Cycling safety has improved in both Canada and the USA. Similar declines in the rates of serious injuries were observed in both countries from 1998to 2008; however a sharp increase in 2008 was noted in the USA. Still, cyclist fatality rates were much lower in Canada and the decline in fatality rates was three times steeper in Canada than the USA, making cycling in Canada much safer.2Increased funding for programs and policies that promote cycling were contributing factors to increased cyclist safety in the USA. Indeed, the US federal government has taken a lead role in providing increased funding and programmatic support. From 1988 to 2006, the US yearly budget for walking and cycling increased from $5 million per year to almost $1 billion per year. In contrast, Canada does not have regular federal funding for cycling, and it relies on provincial and local funds.
Vancouver was the only city in this study with a helmet law for adults. The city also has extensive bike training programs, and the most extensive bike boulevard network in North America. Furthermore, Vancouver is noted for traffic calming (e.g. speed limit reduction), and intersection redesign to assist cyclists. Additionally, the city provides a cycling route planner that allows cyclists to choose their route based on distance, traffic density, fewest hills, vegetation, pollution levels and separation from motor vehicle traffic. Montreal has the largest bike sharing system (over 5,000 bicycles) in North America, which registered over 3 million rides in 2009. Moreover, the city has the largest North American network of cycle tracks and most extensive off-street path network compared to other cities in this study. Toronto is known for its post-and-ring racks and that number doubled from 2000 to 2010 (7,500 to 16,000 racks). What’s more,the existing parking for 180 bicycles next to its main railroad terminal is being further expanded. In addition, the Bicycle Ambassador Program in Toronto is a successful community outreach project that offers bicycling training programs.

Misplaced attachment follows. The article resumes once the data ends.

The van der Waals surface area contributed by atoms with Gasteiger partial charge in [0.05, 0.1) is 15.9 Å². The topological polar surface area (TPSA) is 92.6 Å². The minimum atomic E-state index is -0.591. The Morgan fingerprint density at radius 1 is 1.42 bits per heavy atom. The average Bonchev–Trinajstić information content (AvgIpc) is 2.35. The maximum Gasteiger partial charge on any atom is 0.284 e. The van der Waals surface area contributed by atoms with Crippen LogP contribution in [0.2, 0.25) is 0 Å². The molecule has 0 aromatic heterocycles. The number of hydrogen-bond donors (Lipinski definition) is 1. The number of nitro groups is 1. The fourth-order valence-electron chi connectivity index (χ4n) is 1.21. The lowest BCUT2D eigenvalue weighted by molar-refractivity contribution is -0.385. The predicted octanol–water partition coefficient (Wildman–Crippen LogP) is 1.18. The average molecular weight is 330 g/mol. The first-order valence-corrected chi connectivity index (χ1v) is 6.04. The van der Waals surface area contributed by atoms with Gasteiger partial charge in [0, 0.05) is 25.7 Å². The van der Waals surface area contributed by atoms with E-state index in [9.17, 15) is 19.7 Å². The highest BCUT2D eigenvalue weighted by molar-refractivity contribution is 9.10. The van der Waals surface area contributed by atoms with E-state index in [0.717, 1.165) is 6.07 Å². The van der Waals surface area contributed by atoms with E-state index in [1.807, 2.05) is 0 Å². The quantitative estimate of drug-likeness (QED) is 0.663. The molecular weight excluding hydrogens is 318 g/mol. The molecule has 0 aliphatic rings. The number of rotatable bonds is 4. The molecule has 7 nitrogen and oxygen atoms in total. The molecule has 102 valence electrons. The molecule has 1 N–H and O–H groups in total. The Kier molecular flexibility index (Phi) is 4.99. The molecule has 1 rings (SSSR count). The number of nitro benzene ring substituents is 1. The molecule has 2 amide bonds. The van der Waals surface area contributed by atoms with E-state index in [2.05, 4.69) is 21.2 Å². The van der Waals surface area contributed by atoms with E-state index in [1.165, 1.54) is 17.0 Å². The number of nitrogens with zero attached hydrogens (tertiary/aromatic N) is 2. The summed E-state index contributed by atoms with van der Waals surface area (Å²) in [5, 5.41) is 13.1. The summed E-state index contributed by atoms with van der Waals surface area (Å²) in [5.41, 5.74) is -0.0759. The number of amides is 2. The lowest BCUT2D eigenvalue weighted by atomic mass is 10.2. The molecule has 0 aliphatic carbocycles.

Like most Canadian cities, these three cities offer CAN-BIKE training courses. Furthermore, all three case study cities have bylaws that require bike parking in residential and commercial buildings. Finally, Vancouver, Montreal and Toronto encourage their citizens to cycle through initiatives such as Bike-to-Work and Bike-to School days. There are also successful initiatives to promote cycling in US cities, particularly in Portland. A bicycling renaissance has started in cities across North America; however there are still many opportunities for improvement.2What have we learned?
• Over time, bicycling levels have increased in both Canada and the USA.
• Safety for cyclists has also improved resulting in decline in serious injuries
and fatalities in both countries.
• Canadian commuters are more likely than the American commuters to
travel to work by bike. Moreover, commuting to work by bike is more
common in western parts of both countries.
• Most of the increase in cycling rates occurred in males ages 40 to 64,
while the overall cycling rates among women remained steady and those
for children sharply declined.
• Cycling rates in nine case study cities (Montreal, Toronto, Vancouver,
Portland, Minneapolis, San Francisco, Chicago, Washington and
New York) have increased more than the national cycling rates.
• Cities in this study have implemented a number of programs and
infrastructural improvements to encourage cycling and increase safety
(e.g. improved and expanded bike lanes and paths; parking, bike sharing,
bike-transit integration, traffic calming, training programs, and
• Increase in funding and implementation of cycling policies are important
for successful promotion of cycling.
Summary from the Canadian Fitness and Lifestyle Research Institute and ParticipACTION